The SoftSwiss Game Aggregator has recorded a ‘near threefold increase’ in gross gaming revenue for Q1 2021, demonstrating the steady growth of the online gaming market.
When compared to the same period in 2020, SoftSwiss noted that total bets placed through its Game Aggregator rose from €4.11bn to €10.97bn – with the number of bets placed in March 2021 exceeding the total number of bets during Q1 2020.
This 167 per cent increase, SoftSwiss says, can be attributed to the brand’s expansion alongside the ‘strengthened lockdown measures and players going fully digital’.
Growth in the number of bets was complemented by a 165 per cent increase in GGR, which rose from €162.52m in Q1 2020 to €430.04m.
While the vast majority of bets were placed using euros, SoftSwiss explained that the volume of bitcoin transactions grew by 100 per cent ‘despite the fact that bitcoin lost its position within the top three currencies’.
Breaking down player demographics, the majority of players (72 per cent) identified as male with the average player age listed as 34 years old.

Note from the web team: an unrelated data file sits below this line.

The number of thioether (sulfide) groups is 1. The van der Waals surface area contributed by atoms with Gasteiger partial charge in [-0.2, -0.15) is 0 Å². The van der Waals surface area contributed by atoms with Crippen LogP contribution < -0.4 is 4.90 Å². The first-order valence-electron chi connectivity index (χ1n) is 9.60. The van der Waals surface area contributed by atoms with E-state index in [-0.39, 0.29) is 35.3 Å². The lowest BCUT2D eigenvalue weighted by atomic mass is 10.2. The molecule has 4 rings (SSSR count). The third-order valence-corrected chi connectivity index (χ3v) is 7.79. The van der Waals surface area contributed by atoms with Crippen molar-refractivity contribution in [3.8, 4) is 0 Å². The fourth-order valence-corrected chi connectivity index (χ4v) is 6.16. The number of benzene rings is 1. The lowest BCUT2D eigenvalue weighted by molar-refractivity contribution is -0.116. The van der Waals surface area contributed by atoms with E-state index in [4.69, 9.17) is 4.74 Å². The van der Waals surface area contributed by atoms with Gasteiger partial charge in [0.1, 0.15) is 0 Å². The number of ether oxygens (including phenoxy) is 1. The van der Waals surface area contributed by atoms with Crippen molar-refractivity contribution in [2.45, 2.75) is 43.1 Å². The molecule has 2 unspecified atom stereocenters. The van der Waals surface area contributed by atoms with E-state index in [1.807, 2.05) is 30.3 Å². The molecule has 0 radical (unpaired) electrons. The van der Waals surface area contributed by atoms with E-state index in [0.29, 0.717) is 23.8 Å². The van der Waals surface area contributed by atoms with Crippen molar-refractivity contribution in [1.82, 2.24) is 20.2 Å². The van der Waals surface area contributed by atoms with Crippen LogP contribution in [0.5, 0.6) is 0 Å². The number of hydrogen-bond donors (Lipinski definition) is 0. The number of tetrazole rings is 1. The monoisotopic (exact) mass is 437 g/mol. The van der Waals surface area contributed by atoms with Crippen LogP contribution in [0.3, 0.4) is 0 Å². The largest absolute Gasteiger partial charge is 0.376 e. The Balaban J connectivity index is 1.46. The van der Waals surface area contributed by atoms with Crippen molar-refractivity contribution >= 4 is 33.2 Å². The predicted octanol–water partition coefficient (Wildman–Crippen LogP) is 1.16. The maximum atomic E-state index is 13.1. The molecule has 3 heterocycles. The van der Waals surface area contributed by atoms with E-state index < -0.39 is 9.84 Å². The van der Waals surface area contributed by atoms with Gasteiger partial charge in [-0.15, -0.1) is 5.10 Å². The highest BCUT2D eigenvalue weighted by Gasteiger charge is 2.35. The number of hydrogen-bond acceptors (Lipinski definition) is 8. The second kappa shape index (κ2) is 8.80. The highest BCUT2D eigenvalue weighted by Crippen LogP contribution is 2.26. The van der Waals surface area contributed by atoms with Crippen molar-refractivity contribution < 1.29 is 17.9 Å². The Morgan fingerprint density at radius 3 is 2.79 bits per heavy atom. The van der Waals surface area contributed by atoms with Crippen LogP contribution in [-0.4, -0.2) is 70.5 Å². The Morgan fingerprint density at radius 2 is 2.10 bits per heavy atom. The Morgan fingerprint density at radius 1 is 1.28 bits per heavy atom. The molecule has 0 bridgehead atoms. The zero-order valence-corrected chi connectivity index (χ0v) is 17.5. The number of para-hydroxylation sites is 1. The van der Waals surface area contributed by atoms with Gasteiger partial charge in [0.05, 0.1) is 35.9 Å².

The solutions provider revealed that use of its game aggregator had increased across all territories, with growth rates across the CIS region ‘not as high as those across the rest of the world’.
SoftSwiss said: “The CIS region is generally a very large market for the SoftSwiss Game Aggregator, however, it faced certain difficulties with the operation of payment methods in Q1 2021. Hence the volume of bets ended up decreasing slightly, with the overall market share experiencing a significant drop from 22 per cent in Q4 2020 to 15 per cent in Q1 2021.
“Nonetheless, traffic volumes throughout the CIS region are growing, with the leading territories being Russia, Ukraine, Kazakhstan and Azerbaijan.”
Six of the top 10 most played games were live games, while the remaining four consisted of slot games including Fruit Party by Pragmatic Play and Book of Dead by Play’n GO.
The SoftSwiss report highlighted that 66 per cent of players were choosing to gamble via smartphones, compared to 29 per cent opting for desktops and five per cent playing via tablets.